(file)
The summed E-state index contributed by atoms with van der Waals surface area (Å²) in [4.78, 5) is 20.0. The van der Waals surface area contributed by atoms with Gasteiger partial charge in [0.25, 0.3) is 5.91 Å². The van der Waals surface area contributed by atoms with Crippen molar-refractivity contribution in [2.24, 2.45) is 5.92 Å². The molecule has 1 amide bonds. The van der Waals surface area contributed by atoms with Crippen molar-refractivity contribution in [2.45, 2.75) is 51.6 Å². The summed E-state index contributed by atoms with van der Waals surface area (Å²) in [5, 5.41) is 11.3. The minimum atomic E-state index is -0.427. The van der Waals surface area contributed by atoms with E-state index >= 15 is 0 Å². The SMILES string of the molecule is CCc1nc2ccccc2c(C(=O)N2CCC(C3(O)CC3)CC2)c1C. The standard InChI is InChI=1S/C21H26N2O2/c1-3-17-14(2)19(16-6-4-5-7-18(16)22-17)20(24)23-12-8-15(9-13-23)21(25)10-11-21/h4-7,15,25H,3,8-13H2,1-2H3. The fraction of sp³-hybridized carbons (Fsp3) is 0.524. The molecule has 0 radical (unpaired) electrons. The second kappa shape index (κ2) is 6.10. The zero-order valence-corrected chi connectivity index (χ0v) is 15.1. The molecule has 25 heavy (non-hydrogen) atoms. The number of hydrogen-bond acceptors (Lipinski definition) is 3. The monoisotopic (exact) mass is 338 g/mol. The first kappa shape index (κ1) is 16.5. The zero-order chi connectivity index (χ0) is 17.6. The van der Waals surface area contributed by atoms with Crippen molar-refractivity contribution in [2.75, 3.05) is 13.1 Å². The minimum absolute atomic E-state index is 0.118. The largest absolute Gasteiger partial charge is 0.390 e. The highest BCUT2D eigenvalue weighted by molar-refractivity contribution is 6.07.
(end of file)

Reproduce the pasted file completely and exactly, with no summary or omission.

The summed E-state index contributed by atoms with van der Waals surface area (Å²) in [4.78, 5) is 20.0. The van der Waals surface area contributed by atoms with Gasteiger partial charge in [0.25, 0.3) is 5.91 Å². The van der Waals surface area contributed by atoms with Crippen molar-refractivity contribution in [2.24, 2.45) is 5.92 Å². The molecule has 1 amide bonds. The van der Waals surface area contributed by atoms with Crippen molar-refractivity contribution in [2.45, 2.75) is 51.6 Å². The summed E-state index contributed by atoms with van der Waals surface area (Å²) in [5, 5.41) is 11.3. The minimum atomic E-state index is -0.427. The van der Waals surface area contributed by atoms with E-state index >= 15 is 0 Å². The SMILES string of the molecule is CCc1nc2ccccc2c(C(=O)N2CCC(C3(O)CC3)CC2)c1C. The standard InChI is InChI=1S/C21H26N2O2/c1-3-17-14(2)19(16-6-4-5-7-18(16)22-17)20(24)23-12-8-15(9-13-23)21(25)10-11-21/h4-7,15,25H,3,8-13H2,1-2H3. The fraction of sp³-hybridized carbons (Fsp3) is 0.524. The molecule has 0 radical (unpaired) electrons. The second kappa shape index (κ2) is 6.10. The zero-order valence-corrected chi connectivity index (χ0v) is 15.1. The molecule has 25 heavy (non-hydrogen) atoms. The number of hydrogen-bond acceptors (Lipinski definition) is 3. The monoisotopic (exact) mass is 338 g/mol. The first kappa shape index (κ1) is 16.5. The zero-order chi connectivity index (χ0) is 17.6. The van der Waals surface area contributed by atoms with Crippen molar-refractivity contribution in [2.75, 3.05) is 13.1 Å². The minimum absolute atomic E-state index is 0.118. The largest absolute Gasteiger partial charge is 0.390 e. The highest BCUT2D eigenvalue weighted by molar-refractivity contribution is 6.07.